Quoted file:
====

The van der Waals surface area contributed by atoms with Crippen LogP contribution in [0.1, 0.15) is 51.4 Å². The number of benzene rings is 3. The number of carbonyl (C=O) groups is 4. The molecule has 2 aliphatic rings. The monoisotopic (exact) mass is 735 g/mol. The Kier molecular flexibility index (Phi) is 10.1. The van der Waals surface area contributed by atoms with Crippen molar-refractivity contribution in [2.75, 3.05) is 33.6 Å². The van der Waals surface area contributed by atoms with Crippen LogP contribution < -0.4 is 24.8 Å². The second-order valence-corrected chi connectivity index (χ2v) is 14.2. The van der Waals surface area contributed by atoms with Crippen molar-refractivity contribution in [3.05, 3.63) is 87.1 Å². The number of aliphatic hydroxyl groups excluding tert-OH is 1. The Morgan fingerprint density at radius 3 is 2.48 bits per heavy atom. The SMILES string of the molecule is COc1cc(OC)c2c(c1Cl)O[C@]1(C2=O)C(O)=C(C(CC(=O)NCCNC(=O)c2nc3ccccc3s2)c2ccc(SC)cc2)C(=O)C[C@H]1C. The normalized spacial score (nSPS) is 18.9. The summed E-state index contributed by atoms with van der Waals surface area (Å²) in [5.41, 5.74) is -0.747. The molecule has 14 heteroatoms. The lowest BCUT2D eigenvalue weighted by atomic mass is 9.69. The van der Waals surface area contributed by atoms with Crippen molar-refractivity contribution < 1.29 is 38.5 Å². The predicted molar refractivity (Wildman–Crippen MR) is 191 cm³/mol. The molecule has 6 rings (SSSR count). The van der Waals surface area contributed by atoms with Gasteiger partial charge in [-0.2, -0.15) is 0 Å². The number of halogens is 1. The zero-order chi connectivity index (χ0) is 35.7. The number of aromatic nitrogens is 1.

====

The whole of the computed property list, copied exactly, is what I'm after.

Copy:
The van der Waals surface area contributed by atoms with Crippen LogP contribution in [0.1, 0.15) is 51.4 Å². The number of benzene rings is 3. The number of carbonyl (C=O) groups is 4. The molecule has 2 aliphatic rings. The monoisotopic (exact) mass is 735 g/mol. The Kier molecular flexibility index (Phi) is 10.1. The van der Waals surface area contributed by atoms with Crippen molar-refractivity contribution in [2.75, 3.05) is 33.6 Å². The van der Waals surface area contributed by atoms with Crippen LogP contribution < -0.4 is 24.8 Å². The second-order valence-corrected chi connectivity index (χ2v) is 14.2. The van der Waals surface area contributed by atoms with Crippen molar-refractivity contribution in [3.05, 3.63) is 87.1 Å². The number of aliphatic hydroxyl groups excluding tert-OH is 1. The Morgan fingerprint density at radius 3 is 2.48 bits per heavy atom. The SMILES string of the molecule is COc1cc(OC)c2c(c1Cl)O[C@]1(C2=O)C(O)=C(C(CC(=O)NCCNC(=O)c2nc3ccccc3s2)c2ccc(SC)cc2)C(=O)C[C@H]1C. The normalized spacial score (nSPS) is 18.9. The summed E-state index contributed by atoms with van der Waals surface area (Å²) in [5.41, 5.74) is -0.747. The molecule has 14 heteroatoms. The lowest BCUT2D eigenvalue weighted by atomic mass is 9.69. The van der Waals surface area contributed by atoms with Crippen molar-refractivity contribution < 1.29 is 38.5 Å². The predicted molar refractivity (Wildman–Crippen MR) is 191 cm³/mol. The molecule has 6 rings (SSSR count). The van der Waals surface area contributed by atoms with Gasteiger partial charge in [-0.2, -0.15) is 0 Å². The number of halogens is 1. The zero-order chi connectivity index (χ0) is 35.7. The number of aromatic nitrogens is 1.